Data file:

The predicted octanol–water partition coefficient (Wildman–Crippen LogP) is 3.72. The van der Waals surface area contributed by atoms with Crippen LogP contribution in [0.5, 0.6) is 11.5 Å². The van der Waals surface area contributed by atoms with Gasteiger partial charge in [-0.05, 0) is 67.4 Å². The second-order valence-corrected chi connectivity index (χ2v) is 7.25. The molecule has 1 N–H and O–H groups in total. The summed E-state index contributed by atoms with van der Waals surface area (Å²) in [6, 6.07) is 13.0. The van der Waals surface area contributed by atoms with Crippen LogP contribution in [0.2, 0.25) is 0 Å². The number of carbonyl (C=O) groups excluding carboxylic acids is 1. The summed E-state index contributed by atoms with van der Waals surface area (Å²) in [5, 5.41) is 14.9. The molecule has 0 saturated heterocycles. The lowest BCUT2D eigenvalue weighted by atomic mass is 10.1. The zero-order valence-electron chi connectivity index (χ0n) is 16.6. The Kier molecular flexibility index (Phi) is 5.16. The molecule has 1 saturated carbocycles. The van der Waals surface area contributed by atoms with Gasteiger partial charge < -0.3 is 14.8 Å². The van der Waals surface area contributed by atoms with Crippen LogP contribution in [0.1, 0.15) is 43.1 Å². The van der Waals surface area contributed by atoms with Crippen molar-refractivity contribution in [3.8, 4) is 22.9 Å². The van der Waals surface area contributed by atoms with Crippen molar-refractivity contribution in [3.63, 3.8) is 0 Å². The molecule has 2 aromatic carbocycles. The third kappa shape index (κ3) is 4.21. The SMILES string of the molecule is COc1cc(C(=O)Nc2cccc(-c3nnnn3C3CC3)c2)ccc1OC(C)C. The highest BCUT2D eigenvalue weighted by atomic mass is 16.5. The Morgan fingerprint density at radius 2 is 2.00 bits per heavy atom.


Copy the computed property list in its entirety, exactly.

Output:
The predicted octanol–water partition coefficient (Wildman–Crippen LogP) is 3.72. The van der Waals surface area contributed by atoms with Crippen LogP contribution in [0.5, 0.6) is 11.5 Å². The van der Waals surface area contributed by atoms with Gasteiger partial charge in [-0.05, 0) is 67.4 Å². The second-order valence-corrected chi connectivity index (χ2v) is 7.25. The molecule has 1 N–H and O–H groups in total. The summed E-state index contributed by atoms with van der Waals surface area (Å²) in [6, 6.07) is 13.0. The van der Waals surface area contributed by atoms with Crippen LogP contribution in [0.2, 0.25) is 0 Å². The number of carbonyl (C=O) groups excluding carboxylic acids is 1. The summed E-state index contributed by atoms with van der Waals surface area (Å²) in [5, 5.41) is 14.9. The molecule has 0 saturated heterocycles. The lowest BCUT2D eigenvalue weighted by atomic mass is 10.1. The zero-order valence-electron chi connectivity index (χ0n) is 16.6. The Kier molecular flexibility index (Phi) is 5.16. The molecule has 1 saturated carbocycles. The van der Waals surface area contributed by atoms with Gasteiger partial charge < -0.3 is 14.8 Å². The van der Waals surface area contributed by atoms with Crippen LogP contribution in [0.1, 0.15) is 43.1 Å². The van der Waals surface area contributed by atoms with Crippen molar-refractivity contribution in [3.8, 4) is 22.9 Å². The van der Waals surface area contributed by atoms with Crippen molar-refractivity contribution in [3.63, 3.8) is 0 Å². The molecule has 2 aromatic carbocycles. The third kappa shape index (κ3) is 4.21. The SMILES string of the molecule is COc1cc(C(=O)Nc2cccc(-c3nnnn3C3CC3)c2)ccc1OC(C)C. The highest BCUT2D eigenvalue weighted by atomic mass is 16.5. The Morgan fingerprint density at radius 2 is 2.00 bits per heavy atom.